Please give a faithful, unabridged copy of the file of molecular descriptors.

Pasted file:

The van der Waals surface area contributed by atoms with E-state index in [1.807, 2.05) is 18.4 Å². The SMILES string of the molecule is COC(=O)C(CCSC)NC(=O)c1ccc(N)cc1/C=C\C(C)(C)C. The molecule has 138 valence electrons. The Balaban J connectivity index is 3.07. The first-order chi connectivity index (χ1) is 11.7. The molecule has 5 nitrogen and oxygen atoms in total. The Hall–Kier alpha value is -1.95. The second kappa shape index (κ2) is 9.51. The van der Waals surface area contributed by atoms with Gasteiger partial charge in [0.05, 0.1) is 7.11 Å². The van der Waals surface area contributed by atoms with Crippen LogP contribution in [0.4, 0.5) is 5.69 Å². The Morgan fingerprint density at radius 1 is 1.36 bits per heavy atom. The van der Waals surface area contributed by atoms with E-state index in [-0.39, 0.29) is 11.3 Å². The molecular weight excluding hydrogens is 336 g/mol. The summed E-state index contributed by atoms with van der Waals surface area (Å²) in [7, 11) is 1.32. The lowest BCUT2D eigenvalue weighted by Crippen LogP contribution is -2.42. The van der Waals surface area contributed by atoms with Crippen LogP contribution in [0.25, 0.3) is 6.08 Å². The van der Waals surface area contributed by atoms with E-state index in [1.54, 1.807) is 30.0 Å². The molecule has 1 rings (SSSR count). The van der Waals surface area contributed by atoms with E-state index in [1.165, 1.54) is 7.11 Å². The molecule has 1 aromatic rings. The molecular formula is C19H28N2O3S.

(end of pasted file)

The van der Waals surface area contributed by atoms with E-state index in [1.807, 2.05) is 18.4 Å². The SMILES string of the molecule is COC(=O)C(CCSC)NC(=O)c1ccc(N)cc1/C=C\C(C)(C)C. The molecule has 138 valence electrons. The Balaban J connectivity index is 3.07. The first-order chi connectivity index (χ1) is 11.7. The molecule has 5 nitrogen and oxygen atoms in total. The Hall–Kier alpha value is -1.95. The second kappa shape index (κ2) is 9.51. The van der Waals surface area contributed by atoms with Gasteiger partial charge in [0.05, 0.1) is 7.11 Å². The van der Waals surface area contributed by atoms with Crippen LogP contribution in [0.4, 0.5) is 5.69 Å². The Morgan fingerprint density at radius 1 is 1.36 bits per heavy atom. The van der Waals surface area contributed by atoms with E-state index in [-0.39, 0.29) is 11.3 Å². The molecular weight excluding hydrogens is 336 g/mol. The summed E-state index contributed by atoms with van der Waals surface area (Å²) in [7, 11) is 1.32. The lowest BCUT2D eigenvalue weighted by Crippen LogP contribution is -2.42. The van der Waals surface area contributed by atoms with Crippen LogP contribution in [0.25, 0.3) is 6.08 Å². The van der Waals surface area contributed by atoms with E-state index in [1.54, 1.807) is 30.0 Å². The molecule has 1 rings (SSSR count). The van der Waals surface area contributed by atoms with E-state index in [1.165, 1.54) is 7.11 Å². The molecule has 1 aromatic rings. The molecular formula is C19H28N2O3S.